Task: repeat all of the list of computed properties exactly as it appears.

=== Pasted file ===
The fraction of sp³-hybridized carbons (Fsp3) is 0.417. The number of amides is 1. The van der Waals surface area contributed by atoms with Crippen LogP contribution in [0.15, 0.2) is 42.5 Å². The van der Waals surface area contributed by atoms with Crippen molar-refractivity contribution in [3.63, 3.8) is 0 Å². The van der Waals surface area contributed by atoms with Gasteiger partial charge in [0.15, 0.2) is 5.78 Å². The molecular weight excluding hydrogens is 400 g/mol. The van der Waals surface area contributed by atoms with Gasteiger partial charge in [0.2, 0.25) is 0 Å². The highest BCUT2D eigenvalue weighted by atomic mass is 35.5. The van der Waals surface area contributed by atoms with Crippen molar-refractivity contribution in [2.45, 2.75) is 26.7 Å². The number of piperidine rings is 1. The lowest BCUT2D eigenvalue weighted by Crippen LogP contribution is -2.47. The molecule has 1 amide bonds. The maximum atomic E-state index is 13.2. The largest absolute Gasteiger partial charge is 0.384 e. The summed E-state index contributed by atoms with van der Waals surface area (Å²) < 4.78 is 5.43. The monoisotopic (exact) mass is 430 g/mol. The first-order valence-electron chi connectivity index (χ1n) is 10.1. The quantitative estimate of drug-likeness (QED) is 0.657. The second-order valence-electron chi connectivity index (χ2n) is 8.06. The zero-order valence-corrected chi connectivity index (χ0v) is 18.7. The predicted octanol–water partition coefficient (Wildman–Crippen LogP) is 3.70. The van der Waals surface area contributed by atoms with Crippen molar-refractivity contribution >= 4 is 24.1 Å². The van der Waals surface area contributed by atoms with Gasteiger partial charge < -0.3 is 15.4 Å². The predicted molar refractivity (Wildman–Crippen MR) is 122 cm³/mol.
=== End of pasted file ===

The fraction of sp³-hybridized carbons (Fsp3) is 0.417. The number of amides is 1. The van der Waals surface area contributed by atoms with Crippen LogP contribution in [0.15, 0.2) is 42.5 Å². The van der Waals surface area contributed by atoms with Crippen molar-refractivity contribution in [3.63, 3.8) is 0 Å². The van der Waals surface area contributed by atoms with Gasteiger partial charge in [0.15, 0.2) is 5.78 Å². The molecular weight excluding hydrogens is 400 g/mol. The van der Waals surface area contributed by atoms with Gasteiger partial charge in [0.2, 0.25) is 0 Å². The highest BCUT2D eigenvalue weighted by atomic mass is 35.5. The van der Waals surface area contributed by atoms with Crippen molar-refractivity contribution in [2.45, 2.75) is 26.7 Å². The number of piperidine rings is 1. The lowest BCUT2D eigenvalue weighted by Crippen LogP contribution is -2.47. The molecule has 1 amide bonds. The maximum atomic E-state index is 13.2. The largest absolute Gasteiger partial charge is 0.384 e. The summed E-state index contributed by atoms with van der Waals surface area (Å²) < 4.78 is 5.43. The monoisotopic (exact) mass is 430 g/mol. The first-order valence-electron chi connectivity index (χ1n) is 10.1. The quantitative estimate of drug-likeness (QED) is 0.657. The second-order valence-electron chi connectivity index (χ2n) is 8.06. The zero-order valence-corrected chi connectivity index (χ0v) is 18.7. The predicted octanol–water partition coefficient (Wildman–Crippen LogP) is 3.70. The van der Waals surface area contributed by atoms with Crippen molar-refractivity contribution >= 4 is 24.1 Å². The van der Waals surface area contributed by atoms with Gasteiger partial charge < -0.3 is 15.4 Å². The predicted molar refractivity (Wildman–Crippen MR) is 122 cm³/mol.